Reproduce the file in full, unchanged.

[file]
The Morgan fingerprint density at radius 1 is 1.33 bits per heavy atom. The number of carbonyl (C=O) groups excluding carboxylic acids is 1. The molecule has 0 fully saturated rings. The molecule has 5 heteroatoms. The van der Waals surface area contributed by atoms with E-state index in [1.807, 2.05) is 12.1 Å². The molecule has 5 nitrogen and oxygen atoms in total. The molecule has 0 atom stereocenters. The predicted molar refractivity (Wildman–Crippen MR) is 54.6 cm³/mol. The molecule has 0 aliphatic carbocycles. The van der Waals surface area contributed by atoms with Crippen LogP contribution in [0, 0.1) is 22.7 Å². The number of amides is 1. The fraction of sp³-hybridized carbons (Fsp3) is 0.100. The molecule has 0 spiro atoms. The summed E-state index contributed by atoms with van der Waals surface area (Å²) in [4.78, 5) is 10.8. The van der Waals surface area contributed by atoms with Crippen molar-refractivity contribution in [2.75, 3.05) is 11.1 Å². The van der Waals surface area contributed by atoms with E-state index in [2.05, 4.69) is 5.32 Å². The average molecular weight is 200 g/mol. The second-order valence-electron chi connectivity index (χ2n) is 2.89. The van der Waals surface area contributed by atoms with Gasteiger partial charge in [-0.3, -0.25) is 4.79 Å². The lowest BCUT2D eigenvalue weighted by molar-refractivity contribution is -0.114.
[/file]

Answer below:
The Morgan fingerprint density at radius 1 is 1.33 bits per heavy atom. The number of carbonyl (C=O) groups excluding carboxylic acids is 1. The molecule has 0 fully saturated rings. The molecule has 5 heteroatoms. The van der Waals surface area contributed by atoms with E-state index in [1.807, 2.05) is 12.1 Å². The molecule has 5 nitrogen and oxygen atoms in total. The molecule has 0 atom stereocenters. The predicted molar refractivity (Wildman–Crippen MR) is 54.6 cm³/mol. The molecule has 0 aliphatic carbocycles. The van der Waals surface area contributed by atoms with Crippen LogP contribution in [0, 0.1) is 22.7 Å². The number of amides is 1. The fraction of sp³-hybridized carbons (Fsp3) is 0.100. The molecule has 0 spiro atoms. The summed E-state index contributed by atoms with van der Waals surface area (Å²) in [4.78, 5) is 10.8. The van der Waals surface area contributed by atoms with Crippen molar-refractivity contribution in [2.75, 3.05) is 11.1 Å². The van der Waals surface area contributed by atoms with E-state index in [2.05, 4.69) is 5.32 Å². The average molecular weight is 200 g/mol. The second-order valence-electron chi connectivity index (χ2n) is 2.89. The van der Waals surface area contributed by atoms with Gasteiger partial charge in [-0.3, -0.25) is 4.79 Å². The lowest BCUT2D eigenvalue weighted by molar-refractivity contribution is -0.114.